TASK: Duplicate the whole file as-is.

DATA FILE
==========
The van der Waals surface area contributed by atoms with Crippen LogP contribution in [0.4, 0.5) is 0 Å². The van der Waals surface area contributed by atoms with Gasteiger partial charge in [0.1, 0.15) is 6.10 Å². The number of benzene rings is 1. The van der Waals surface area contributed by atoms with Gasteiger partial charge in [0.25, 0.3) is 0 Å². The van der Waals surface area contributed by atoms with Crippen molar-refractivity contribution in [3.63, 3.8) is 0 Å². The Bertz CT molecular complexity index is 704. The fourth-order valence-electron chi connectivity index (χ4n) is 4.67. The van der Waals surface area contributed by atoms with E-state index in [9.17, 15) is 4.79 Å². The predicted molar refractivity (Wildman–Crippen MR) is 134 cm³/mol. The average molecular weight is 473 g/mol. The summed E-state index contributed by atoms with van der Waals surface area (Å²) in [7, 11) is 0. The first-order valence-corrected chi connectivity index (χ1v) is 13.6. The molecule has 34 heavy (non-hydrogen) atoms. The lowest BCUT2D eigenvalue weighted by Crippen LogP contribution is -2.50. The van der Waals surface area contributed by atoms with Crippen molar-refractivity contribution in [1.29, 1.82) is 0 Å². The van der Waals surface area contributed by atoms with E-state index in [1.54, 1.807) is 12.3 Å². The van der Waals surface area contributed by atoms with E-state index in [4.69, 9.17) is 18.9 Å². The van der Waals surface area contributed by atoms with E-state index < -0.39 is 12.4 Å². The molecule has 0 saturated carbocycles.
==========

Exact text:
The van der Waals surface area contributed by atoms with Crippen LogP contribution in [0.4, 0.5) is 0 Å². The van der Waals surface area contributed by atoms with Gasteiger partial charge in [0.1, 0.15) is 6.10 Å². The number of benzene rings is 1. The van der Waals surface area contributed by atoms with Gasteiger partial charge in [0.25, 0.3) is 0 Å². The van der Waals surface area contributed by atoms with Crippen molar-refractivity contribution in [3.63, 3.8) is 0 Å². The Bertz CT molecular complexity index is 704. The fourth-order valence-electron chi connectivity index (χ4n) is 4.67. The van der Waals surface area contributed by atoms with E-state index in [9.17, 15) is 4.79 Å². The predicted molar refractivity (Wildman–Crippen MR) is 134 cm³/mol. The average molecular weight is 473 g/mol. The summed E-state index contributed by atoms with van der Waals surface area (Å²) in [7, 11) is 0. The first-order valence-corrected chi connectivity index (χ1v) is 13.6. The molecule has 34 heavy (non-hydrogen) atoms. The lowest BCUT2D eigenvalue weighted by Crippen LogP contribution is -2.50. The van der Waals surface area contributed by atoms with Crippen molar-refractivity contribution in [1.29, 1.82) is 0 Å². The van der Waals surface area contributed by atoms with E-state index in [1.54, 1.807) is 12.3 Å². The van der Waals surface area contributed by atoms with E-state index in [4.69, 9.17) is 18.9 Å². The van der Waals surface area contributed by atoms with E-state index < -0.39 is 12.4 Å². The molecule has 0 saturated carbocycles.